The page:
The long, meandering branches of 2,270 live oak trees arch over almost every sidewalk at Rice University, shading students as they walk to class in the oppressive Houston heat, and creating a leafy canopy that has earned the campus accolades as one of the nation’s prettiest. One of these oaks—an especially large and sturdy specimen—stands directly outside the grad student pub, Valhalla, a dimly lit and sticky-floored basement institution where countless twentysomethings have downed countless 95-cent Lone Star drafts. 

On the branches of this oak tree there are flowers, and if you look closely at these flowers at the right time of year—as Pedro Brandão-Dias, a graduate student in biology, first did in spring 2018—you will see extremely small bumps called galls. A single tree can have as many as 500,000 of these. Inside each gall, which is only one or two millimeters in diameter, lives a tiny wasp (itself measuring no more than one to two millimeters) that until recently was unknown to science. Thanks to the work of Brandão-Dias; undergraduate Camila Vinson; and their mentor, associate professor Scott Egan, the species now has a name. Rice announced it this week: Neuroterus valhalla, in honor of the fifty-year-old bar near which it was discovered. 

Remarkably, this isn’t the first new insect species that Egan and his team have found—and not even the first that lives on the Rice campus. In the eight years he’s worked at the university, the biologist (a native Texan who first spotted galls while growing up in nearby Humble) has helped identify roughly one species per year—either gall wasps or the predators that eat them. These are intensely weird little bugs that live short, brutal lives, spent mostly inside the tumors, or galls, that they force their host trees to form. One of Egan’s finds, Euderus set, which also can be found at Rice, is especially devious: it lays its egg inside the gall of another species, then devours its neighbor alive before emerging from its body, Alien-style. Egan and his collaborators, who seem to have a flair for colorfully naming their finds, called that species Set after the Egyptian god of chaos, who murdered his own brother.

Turns out, Rice is more or less teeming with these wasps. Egan recently calculated that roughly one billion Neuroterus valhalla wasps hatch from galls on the campus every year. Gall wasps, which don’t sting, are partial to live oaks, and Houston has lots of those, so it makes sense that the city would be a gall wasp hotbed. But Set and Valhalla can likely be found wherever certain live oaks grow, largely across the Gulf Coast—along with untold other insect species that remain to be named. “If you think about insects in general, scientists by now have been able to name about a million species,” Egan says. “But those same scientists have also estimated how much we don’t know, and it seems to be somewhere on the order of five to ten million [total] insect species on the planet.” In other words, it’s not just at Rice that you can find unidentified bugs. They’re crawling and buzzing all around us, everywhere, all the time.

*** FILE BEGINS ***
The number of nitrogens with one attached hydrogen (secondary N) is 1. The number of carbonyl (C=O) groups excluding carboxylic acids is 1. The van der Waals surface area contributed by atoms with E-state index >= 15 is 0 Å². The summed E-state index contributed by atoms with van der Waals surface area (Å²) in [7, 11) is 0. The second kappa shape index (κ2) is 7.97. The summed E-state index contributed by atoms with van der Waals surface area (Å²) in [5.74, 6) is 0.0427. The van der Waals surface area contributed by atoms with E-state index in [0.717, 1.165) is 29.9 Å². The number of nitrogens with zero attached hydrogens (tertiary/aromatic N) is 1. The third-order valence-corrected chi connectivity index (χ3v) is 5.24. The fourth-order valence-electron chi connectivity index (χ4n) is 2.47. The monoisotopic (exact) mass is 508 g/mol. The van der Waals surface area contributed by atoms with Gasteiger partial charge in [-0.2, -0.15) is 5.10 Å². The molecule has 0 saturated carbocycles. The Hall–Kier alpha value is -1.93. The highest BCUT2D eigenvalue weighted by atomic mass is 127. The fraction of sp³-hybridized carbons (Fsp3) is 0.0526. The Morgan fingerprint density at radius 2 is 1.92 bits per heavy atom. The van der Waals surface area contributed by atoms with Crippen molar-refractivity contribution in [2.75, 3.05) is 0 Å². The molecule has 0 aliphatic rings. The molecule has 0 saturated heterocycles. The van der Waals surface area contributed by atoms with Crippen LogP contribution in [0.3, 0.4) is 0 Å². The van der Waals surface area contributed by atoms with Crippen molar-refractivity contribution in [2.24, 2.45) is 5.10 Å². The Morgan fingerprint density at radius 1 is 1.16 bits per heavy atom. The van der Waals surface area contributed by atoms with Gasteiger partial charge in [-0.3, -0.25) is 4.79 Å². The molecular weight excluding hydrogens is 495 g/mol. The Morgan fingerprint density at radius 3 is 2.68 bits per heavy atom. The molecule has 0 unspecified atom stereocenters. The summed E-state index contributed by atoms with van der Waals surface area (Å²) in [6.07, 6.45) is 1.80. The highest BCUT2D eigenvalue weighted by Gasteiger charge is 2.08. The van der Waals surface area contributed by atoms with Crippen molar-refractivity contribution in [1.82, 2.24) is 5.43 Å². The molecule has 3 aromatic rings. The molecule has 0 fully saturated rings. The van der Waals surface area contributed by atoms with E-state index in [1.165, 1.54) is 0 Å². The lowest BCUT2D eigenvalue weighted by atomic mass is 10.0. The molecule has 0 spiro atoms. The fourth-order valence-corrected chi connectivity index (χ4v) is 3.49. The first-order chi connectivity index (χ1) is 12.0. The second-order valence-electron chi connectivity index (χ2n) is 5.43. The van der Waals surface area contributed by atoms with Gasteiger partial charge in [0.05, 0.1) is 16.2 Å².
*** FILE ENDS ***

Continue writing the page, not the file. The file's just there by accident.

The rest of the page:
Beyond the gee-whiz and ick factors, this research has bigger implications. Scientists still don’t understand how gall wasps compel their host trees to grow the galls, and decoding that genetic process might prove useful in other fields. “You can think about potential applications to agriculture,” Egan says. “Many agricultural pests are gall-forming. There’s something called the Hessian fly that forms galls on wheat; blueberries have gall-formers that attack them.” If scientists can figure out how an insect forces a plant to grow a gall, maybe someday they can help farmers stop them. There may be medical benefits too. “These guys are manipulating the stem cells of their host. If we can understand that, we might get a bit more understanding of the biology of stem cells and potentially cancer,” Egan says.

In their new paper on the Valhalla wasp, the Rice team also achieved something that no one ever had with an insect: they described the new species alongside its fully sequenced genome. The identification of a species and the sequencing of its DNA usually occur years apart, with the work done by different researchers—sometimes leading to disagreement among scientists about what defines a particular species. “We’re trying to link those two steps as we get into this modern era of genomics, with more access to genome sequencing than we’ve ever had in the past,” Egan says.

When Egan and his students are collecting gall specimens at Rice, passersby often stop to ask what they’re doing. The researchers gamely point out the little bumps that appear on flowers or on the underside of leaves. “I always wondered what those were,” observers often say. So, too, did Egan, when he was a boy playing in his Humble backyard. He followed that curiosity to earn degrees at the University of Texas, Texas State, and Vanderbilt before ending up back in Houston. He’s still fascinated by gall wasps, not just in their own right but for what they symbolize about the insect world. “To think,” he says, “that right out the front door of the biology building at Rice University, which has been here for a hundred years, in the fourth-largest city in the U.S., that we’re finding an unending number of undescribed species . . .” He trails off. “It really speaks to how little we still know about the environment, even right out our front door.”